C'mon, Occupy Wall Street is way more significant than the tea party

2. Occupy Wall Street is fueled by youth. Reporters covering the ongoing occupation of Zuccotti Park have encountered and profiled a host of characters from all walks and stages of life. One of my favorite interviews so far has been Marsha Spencer, a 56-year-old grandmother who can be found on weekends at the Park’s western edge, knitting gloves and scarves for fellow protesters. She makes no bones about what’s driving Occupy Wall Street — young people: college students saddled with years of debt, 20-somethings struggling to land a job, and an entire generation banging its head on what seems to be the ever-lowering ceiling of their possibilities. “It’s all about them,” Spencer told me on a rainy morning last week in Zuccotti Park.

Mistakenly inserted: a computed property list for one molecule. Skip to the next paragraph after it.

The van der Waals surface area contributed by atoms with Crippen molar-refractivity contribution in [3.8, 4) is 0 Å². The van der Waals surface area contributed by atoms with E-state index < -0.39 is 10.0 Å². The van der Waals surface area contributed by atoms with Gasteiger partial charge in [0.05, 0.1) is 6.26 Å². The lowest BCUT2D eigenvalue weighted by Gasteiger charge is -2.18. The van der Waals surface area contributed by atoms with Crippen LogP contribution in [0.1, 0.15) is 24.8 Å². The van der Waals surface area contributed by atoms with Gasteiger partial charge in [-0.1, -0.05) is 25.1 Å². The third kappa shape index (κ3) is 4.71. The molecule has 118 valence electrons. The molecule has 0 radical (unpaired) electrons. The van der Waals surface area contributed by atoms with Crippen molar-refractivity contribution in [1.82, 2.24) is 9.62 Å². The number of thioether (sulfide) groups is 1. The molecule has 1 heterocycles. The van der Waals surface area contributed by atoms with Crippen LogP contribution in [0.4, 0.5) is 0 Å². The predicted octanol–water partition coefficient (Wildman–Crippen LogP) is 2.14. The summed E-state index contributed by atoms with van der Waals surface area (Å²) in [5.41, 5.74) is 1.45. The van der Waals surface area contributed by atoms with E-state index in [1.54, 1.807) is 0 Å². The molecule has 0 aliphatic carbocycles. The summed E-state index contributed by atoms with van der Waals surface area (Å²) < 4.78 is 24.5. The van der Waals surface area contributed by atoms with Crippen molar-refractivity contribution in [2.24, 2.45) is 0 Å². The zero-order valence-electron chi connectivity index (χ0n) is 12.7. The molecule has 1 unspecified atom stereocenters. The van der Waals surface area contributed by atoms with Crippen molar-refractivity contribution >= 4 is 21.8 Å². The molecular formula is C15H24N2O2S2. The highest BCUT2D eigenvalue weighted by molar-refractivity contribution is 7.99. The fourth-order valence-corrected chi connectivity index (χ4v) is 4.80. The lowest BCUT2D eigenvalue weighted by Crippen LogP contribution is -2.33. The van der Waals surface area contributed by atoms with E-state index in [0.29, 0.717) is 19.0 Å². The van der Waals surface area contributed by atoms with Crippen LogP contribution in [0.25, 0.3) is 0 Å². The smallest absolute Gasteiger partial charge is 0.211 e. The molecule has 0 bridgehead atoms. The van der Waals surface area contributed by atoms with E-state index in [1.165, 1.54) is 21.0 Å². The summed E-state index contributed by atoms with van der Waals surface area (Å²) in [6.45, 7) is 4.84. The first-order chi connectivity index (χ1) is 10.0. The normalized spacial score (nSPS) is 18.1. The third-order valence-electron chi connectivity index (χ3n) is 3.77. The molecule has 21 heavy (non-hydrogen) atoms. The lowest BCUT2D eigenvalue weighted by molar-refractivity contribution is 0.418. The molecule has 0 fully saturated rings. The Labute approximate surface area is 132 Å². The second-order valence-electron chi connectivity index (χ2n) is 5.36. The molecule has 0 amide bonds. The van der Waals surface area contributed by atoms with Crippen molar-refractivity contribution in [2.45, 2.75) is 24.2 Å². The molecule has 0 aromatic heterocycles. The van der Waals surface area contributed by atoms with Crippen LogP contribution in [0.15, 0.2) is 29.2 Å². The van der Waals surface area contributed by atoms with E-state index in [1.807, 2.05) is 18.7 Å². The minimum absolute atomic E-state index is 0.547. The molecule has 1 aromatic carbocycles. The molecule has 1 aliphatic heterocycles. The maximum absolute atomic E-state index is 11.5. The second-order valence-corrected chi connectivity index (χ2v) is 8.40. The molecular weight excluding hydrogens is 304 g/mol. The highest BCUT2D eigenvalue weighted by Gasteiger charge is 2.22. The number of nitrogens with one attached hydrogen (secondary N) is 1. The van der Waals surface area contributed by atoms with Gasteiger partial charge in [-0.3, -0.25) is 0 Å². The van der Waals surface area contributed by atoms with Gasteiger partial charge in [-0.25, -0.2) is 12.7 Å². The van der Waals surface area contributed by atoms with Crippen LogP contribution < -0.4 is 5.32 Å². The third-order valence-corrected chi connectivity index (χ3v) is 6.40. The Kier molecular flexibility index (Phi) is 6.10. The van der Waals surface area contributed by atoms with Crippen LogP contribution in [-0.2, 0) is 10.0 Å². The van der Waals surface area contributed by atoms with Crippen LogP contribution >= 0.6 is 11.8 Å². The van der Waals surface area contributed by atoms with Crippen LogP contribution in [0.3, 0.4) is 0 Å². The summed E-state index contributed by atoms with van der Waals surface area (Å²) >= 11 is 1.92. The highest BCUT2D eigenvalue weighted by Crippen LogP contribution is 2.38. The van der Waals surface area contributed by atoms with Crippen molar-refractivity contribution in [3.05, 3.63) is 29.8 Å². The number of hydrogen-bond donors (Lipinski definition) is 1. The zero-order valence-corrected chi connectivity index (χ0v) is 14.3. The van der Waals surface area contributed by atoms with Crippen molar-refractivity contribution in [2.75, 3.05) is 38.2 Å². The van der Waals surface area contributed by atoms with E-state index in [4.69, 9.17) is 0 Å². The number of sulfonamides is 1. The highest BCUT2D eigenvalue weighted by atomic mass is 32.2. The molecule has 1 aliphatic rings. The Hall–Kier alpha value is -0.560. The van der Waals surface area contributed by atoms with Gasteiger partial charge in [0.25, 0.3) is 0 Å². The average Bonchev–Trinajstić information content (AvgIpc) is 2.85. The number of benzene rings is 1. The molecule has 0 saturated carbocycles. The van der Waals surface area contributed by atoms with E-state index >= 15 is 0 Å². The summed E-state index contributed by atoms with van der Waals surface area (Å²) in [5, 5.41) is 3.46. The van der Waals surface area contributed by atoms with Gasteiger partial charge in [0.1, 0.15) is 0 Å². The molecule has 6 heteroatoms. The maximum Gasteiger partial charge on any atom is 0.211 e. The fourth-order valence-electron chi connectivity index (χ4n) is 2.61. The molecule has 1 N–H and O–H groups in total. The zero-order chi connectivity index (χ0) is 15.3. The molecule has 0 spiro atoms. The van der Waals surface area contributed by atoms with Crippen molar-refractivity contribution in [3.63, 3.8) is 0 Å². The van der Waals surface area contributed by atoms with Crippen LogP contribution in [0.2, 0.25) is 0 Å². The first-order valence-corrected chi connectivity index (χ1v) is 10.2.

Not true for the Tea Party, whose typical supporter is older, wealthier, and whiter than the American demographic average. It is a movement, by and large, of the haves — not the have nots. “It’s essentially reactionary,” says David Graeber, a professor of anthropology at Goldsmiths College, University of London, who helped set up Occupy Wall Street’s much-heralded General Assembly and is one of the first people to push the movement’s now ubiquitous slogan ‘We are the 99%’. “The Tea Party core group is white middle-class Republicans who are angry that they seem to be losing their position of preeminence in society.” The ranks of Occupy Wall Street, on the other hand, are most heavily populated by young people, who, says Graeber, “are supposed to be the ones at the forefront, re-imagining their society.” Their protest fits into a long continuum of student and youth rebellions, most recently seen in the Mediterranean rim countries mentioned above.